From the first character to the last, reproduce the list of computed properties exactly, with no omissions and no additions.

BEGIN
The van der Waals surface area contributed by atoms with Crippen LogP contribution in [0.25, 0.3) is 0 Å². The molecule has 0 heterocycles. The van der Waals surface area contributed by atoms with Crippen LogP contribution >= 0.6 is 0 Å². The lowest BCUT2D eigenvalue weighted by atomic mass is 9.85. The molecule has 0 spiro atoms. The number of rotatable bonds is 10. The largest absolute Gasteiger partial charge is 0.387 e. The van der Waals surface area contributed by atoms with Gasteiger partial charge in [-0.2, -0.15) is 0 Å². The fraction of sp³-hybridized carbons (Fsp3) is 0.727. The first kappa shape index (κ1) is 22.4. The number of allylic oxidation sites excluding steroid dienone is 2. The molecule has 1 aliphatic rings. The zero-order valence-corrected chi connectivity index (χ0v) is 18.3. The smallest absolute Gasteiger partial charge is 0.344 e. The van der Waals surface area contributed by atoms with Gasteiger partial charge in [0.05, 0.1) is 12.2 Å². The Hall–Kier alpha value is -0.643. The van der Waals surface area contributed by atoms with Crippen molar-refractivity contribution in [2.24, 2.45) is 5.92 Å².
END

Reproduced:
The van der Waals surface area contributed by atoms with Crippen LogP contribution in [0.25, 0.3) is 0 Å². The molecule has 0 heterocycles. The van der Waals surface area contributed by atoms with Crippen LogP contribution >= 0.6 is 0 Å². The lowest BCUT2D eigenvalue weighted by atomic mass is 9.85. The molecule has 0 spiro atoms. The number of rotatable bonds is 10. The largest absolute Gasteiger partial charge is 0.387 e. The van der Waals surface area contributed by atoms with Gasteiger partial charge in [-0.2, -0.15) is 0 Å². The fraction of sp³-hybridized carbons (Fsp3) is 0.727. The first kappa shape index (κ1) is 22.4. The number of allylic oxidation sites excluding steroid dienone is 2. The molecule has 1 aliphatic rings. The zero-order valence-corrected chi connectivity index (χ0v) is 18.3. The smallest absolute Gasteiger partial charge is 0.344 e. The van der Waals surface area contributed by atoms with Gasteiger partial charge in [0.05, 0.1) is 12.2 Å². The Hall–Kier alpha value is -0.643. The van der Waals surface area contributed by atoms with Crippen molar-refractivity contribution in [2.24, 2.45) is 5.92 Å².